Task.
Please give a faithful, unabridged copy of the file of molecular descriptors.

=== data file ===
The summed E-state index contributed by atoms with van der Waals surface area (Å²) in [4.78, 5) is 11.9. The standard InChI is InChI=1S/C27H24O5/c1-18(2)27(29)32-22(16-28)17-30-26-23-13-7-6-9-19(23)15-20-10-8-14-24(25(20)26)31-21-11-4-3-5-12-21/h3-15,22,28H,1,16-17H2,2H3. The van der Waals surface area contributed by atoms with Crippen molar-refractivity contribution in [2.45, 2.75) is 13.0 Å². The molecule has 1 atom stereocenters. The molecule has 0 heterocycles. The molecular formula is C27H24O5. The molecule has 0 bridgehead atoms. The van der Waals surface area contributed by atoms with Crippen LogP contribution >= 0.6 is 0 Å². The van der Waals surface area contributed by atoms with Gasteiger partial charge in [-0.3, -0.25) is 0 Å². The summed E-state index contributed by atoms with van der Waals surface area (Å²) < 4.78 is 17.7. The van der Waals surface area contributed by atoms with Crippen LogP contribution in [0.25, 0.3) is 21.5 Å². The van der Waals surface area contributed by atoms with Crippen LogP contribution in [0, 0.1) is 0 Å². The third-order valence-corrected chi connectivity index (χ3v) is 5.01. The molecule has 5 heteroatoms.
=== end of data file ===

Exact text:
The summed E-state index contributed by atoms with van der Waals surface area (Å²) in [4.78, 5) is 11.9. The standard InChI is InChI=1S/C27H24O5/c1-18(2)27(29)32-22(16-28)17-30-26-23-13-7-6-9-19(23)15-20-10-8-14-24(25(20)26)31-21-11-4-3-5-12-21/h3-15,22,28H,1,16-17H2,2H3. The van der Waals surface area contributed by atoms with Crippen molar-refractivity contribution in [2.45, 2.75) is 13.0 Å². The molecule has 1 atom stereocenters. The molecule has 0 heterocycles. The molecular formula is C27H24O5. The molecule has 0 bridgehead atoms. The van der Waals surface area contributed by atoms with Crippen LogP contribution >= 0.6 is 0 Å². The van der Waals surface area contributed by atoms with Gasteiger partial charge in [-0.3, -0.25) is 0 Å². The summed E-state index contributed by atoms with van der Waals surface area (Å²) < 4.78 is 17.7. The van der Waals surface area contributed by atoms with Crippen LogP contribution in [0.25, 0.3) is 21.5 Å². The van der Waals surface area contributed by atoms with Crippen LogP contribution in [0, 0.1) is 0 Å². The third-order valence-corrected chi connectivity index (χ3v) is 5.01. The molecule has 5 heteroatoms.